The Hill Times – Family Sponsored Process Flawed, Merit-Based Program Needed
The Hill Times – Family sponsorship process flawed, merit-based program needed
February 13, 2019
The 2019 round for selecting 20,000 applicants to be invited to apply to sponsor a parent or grandparent to immigrate to Canada opened at noon EST on Jan. 28. Within minutes, the process was closed as the required number of applications had been submitted online. Effectively, a decision on who would be among the 20,000 to be invited was made in a matter of minutes. Some may have missed applying because of having a slow internet server, which cannot be considered a valid reason for failing to be considered eligible for applying.
There are two main flaws in this year’s procedure. Firstly, since those who fail to be invited have to apply again the following year; the procedure does not differentiate between those who may have been applying over several years and first-time applicants. Secondly, it fails to take into account the differing circumstances of the sponsored. It treats the same: (a) those having all their children in Canada, and those who may have one child in Canada and another four in the country of origin. With family reunification being the fundamental aim of the parent and grandparent program, it is evident that the former should get priority; (b) those having small grandchildren whom they can take care of, and those having none for whom they can provide help. As such, it fails to align selection to the purposes of immigration as reflected in Prime Minister Justin Trudeau’s statement made during the 2015 election campaign: “When Canadians have added supports like family involvement in child care, it helps drive productivity and economic growth.”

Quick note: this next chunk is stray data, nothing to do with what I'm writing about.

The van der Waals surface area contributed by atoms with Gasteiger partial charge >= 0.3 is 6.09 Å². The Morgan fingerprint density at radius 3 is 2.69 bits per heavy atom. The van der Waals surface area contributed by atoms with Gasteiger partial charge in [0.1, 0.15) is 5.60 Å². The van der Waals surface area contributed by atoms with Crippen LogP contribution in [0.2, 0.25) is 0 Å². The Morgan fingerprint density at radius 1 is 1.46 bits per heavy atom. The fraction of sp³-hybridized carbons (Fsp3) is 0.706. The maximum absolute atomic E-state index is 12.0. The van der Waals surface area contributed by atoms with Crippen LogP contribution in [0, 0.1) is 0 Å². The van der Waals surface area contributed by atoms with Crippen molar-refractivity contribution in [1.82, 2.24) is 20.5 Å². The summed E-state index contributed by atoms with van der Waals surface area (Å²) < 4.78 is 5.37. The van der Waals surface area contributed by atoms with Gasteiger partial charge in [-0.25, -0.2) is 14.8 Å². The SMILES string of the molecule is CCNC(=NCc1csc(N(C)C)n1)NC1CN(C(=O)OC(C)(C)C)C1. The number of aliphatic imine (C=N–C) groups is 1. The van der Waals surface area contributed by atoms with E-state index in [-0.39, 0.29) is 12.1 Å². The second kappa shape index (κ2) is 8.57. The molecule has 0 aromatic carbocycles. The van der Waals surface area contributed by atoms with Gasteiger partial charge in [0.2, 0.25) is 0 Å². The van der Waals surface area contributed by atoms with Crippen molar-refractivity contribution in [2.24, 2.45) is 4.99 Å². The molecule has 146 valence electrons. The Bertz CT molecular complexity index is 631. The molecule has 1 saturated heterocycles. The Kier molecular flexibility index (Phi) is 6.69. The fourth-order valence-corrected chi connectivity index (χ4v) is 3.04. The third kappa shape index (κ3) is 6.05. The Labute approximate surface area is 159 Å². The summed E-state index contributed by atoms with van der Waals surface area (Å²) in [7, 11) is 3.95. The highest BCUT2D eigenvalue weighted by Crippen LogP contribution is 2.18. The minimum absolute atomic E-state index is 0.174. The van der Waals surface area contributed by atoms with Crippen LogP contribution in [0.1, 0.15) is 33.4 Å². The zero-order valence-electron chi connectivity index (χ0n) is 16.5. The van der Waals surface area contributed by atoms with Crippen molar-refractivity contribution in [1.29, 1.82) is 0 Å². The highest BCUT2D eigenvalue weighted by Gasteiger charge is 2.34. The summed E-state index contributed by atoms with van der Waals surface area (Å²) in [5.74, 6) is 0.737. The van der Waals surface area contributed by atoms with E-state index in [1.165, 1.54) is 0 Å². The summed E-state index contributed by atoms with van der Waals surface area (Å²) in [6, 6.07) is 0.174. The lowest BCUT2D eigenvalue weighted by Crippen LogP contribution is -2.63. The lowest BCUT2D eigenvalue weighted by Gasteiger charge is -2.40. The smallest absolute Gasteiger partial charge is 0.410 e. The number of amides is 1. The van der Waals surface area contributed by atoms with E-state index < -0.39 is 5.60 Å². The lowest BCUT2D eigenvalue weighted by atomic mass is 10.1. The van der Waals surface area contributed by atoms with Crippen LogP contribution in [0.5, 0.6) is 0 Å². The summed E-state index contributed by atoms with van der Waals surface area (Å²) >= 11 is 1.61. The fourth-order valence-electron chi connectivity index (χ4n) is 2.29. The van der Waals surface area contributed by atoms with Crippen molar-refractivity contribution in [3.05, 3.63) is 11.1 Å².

I hope Immigration, Refugees, and Citizenship Canada will assess this year’s experience and consider switching from chance-based selection procedures to one that allows selection based on the needs of families, the circumstances of those sponsored, and the impact on the Canadian economy. It should consider a merit-based system.
This article is written by Dr. Ghazy Mujahid, Board Member of OSSCO’s Board of Directors.
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